IN CASE YOU MISSED IT

A buddy at work can do wonders

This story was first published in The Straits Times on March 25, 2013

GIVEN the politics, competition and back-stabbing that can be found in most workplaces, you would think the office is probably the last place to find a best friend.

It's where you work, after all, and not bond. Friendships can lead to jealousy. They can lead to trouble. They can certainly wait.

But consider how many of your waking hours you spend at work and it may be hard to keep some workplace relationships strictly business.

And a buddy at work can do wonders. If you have a best friend at the coalface, you will likely enjoy going to work and be happier there. Camaraderie does help to improve morale.

"From a practitioner perspective, one should encourage relationships beyond just business," says Mr Adrian Tan, managing director of RecruitPlus Consulting.

Employees will become more engaged at work through bonding with others on a personal basis, he adds.

Indeed, cooperation and collaboration will yield the best results for an organisation and, therefore, the individuals in it, says Dr Elizabeth Nair, principal psychologist and chief executive of Work and Health Psychologists.

"Best friends in the workplace would have the added advantage of trusting each other, liking each other, and are therefore more likely to go the extra mile to help each other out when the work so requires," she says.

The controversial "Do you have a best friend at work?" is one of 12 key questions The Gallup Organisation asked in an oft- quoted survey on job satisfaction.

It found that people who have a best friend at work are seven times more likely to be engaged with their jobs. These people are also likely to be more satisfied with their jobs and their lives.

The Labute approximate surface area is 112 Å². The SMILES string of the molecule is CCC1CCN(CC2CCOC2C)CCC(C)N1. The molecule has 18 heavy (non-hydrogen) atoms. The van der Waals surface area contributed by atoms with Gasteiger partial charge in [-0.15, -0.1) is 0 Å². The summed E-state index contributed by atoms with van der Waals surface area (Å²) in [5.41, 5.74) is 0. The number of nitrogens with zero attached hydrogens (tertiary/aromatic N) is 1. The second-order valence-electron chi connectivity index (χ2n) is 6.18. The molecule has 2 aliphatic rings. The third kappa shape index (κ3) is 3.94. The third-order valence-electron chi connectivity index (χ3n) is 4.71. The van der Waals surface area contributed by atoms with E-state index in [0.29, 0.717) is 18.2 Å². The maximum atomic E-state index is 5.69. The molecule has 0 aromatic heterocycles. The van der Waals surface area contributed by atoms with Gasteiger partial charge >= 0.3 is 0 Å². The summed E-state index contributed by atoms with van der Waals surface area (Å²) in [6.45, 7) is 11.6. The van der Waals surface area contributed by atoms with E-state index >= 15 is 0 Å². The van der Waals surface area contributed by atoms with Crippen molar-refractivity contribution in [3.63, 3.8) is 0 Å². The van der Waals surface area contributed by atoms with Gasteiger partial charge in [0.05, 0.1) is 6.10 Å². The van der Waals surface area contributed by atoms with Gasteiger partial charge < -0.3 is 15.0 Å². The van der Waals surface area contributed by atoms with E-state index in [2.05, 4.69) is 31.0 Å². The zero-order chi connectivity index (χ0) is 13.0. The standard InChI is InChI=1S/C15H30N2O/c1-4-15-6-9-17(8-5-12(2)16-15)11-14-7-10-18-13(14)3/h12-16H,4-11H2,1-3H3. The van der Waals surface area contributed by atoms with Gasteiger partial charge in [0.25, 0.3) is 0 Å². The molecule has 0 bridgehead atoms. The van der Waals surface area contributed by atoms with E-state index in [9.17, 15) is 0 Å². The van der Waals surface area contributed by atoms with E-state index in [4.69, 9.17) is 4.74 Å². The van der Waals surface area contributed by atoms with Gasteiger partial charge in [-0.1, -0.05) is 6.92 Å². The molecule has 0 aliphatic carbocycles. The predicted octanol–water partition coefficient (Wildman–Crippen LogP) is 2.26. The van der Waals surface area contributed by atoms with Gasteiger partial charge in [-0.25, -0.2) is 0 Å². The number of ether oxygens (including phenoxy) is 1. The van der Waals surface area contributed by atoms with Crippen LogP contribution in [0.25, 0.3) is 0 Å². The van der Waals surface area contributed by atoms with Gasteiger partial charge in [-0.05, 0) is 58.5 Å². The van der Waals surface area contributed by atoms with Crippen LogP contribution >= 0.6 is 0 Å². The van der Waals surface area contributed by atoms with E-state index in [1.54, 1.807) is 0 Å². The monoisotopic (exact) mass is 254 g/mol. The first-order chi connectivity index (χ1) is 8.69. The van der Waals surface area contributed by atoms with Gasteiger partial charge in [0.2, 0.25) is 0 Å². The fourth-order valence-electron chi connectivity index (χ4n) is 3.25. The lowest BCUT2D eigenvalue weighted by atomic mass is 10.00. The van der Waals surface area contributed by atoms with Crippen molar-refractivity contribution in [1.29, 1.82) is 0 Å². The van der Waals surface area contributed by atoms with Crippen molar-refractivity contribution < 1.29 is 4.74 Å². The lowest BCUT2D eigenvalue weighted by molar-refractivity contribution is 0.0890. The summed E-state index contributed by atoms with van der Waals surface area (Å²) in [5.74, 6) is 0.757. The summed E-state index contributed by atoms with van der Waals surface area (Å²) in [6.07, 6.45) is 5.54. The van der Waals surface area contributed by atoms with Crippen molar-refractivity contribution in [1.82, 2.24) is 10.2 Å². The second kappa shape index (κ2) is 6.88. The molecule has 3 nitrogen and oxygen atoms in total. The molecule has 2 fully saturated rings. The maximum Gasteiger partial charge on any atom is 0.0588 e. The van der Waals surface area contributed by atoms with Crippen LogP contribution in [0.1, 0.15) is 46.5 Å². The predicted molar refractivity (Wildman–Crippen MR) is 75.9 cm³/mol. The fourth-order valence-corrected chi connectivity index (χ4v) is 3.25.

Having a best friend at work just makes for a psychologically healthier workplace, says Dr Nair.

"It means you have at least one person who is interested and cares for you as a person, and is willing to hear you out when you need to voice your concerns, be it personal or work-related."

Sometimes, you may run the risk of mistaking the laughter and gossip as friendship when it is just a work relationship and nothing more.

If in doubt, remember that a friend is someone who will encourage you in life and not put you down.

Friends help us out when we need it, advise us when we are obviously doing the wrong thing and are concerned about our welfare, notes Dr Nair.

A friend is kind to us and will speak up for us when others may make unkind remarks about us in our absence, she says.

There will always be those who advise against mistaking a work relationship for a friendship. It's best to keep it separate, they say.

"Granted, negative aspects will come into play - jealousy, politics, favouritism, etcetera," says Mr Tan. "But these are inevitable when you are trying to build a strong bond.

"Just like how great challenges drive couples stronger together, the same applies in this context."

Of course, life goes on if you do not have a buddy at work but your day may not be as pleasant.

"Human social contact of a sincere trusting nature is important for our well-being. And work is where we spend the biggest portion of our waking hours," says Dr Nair.

joyceteo@sph.com.sg

This story was first published in The Straits Times on March 25, 2013

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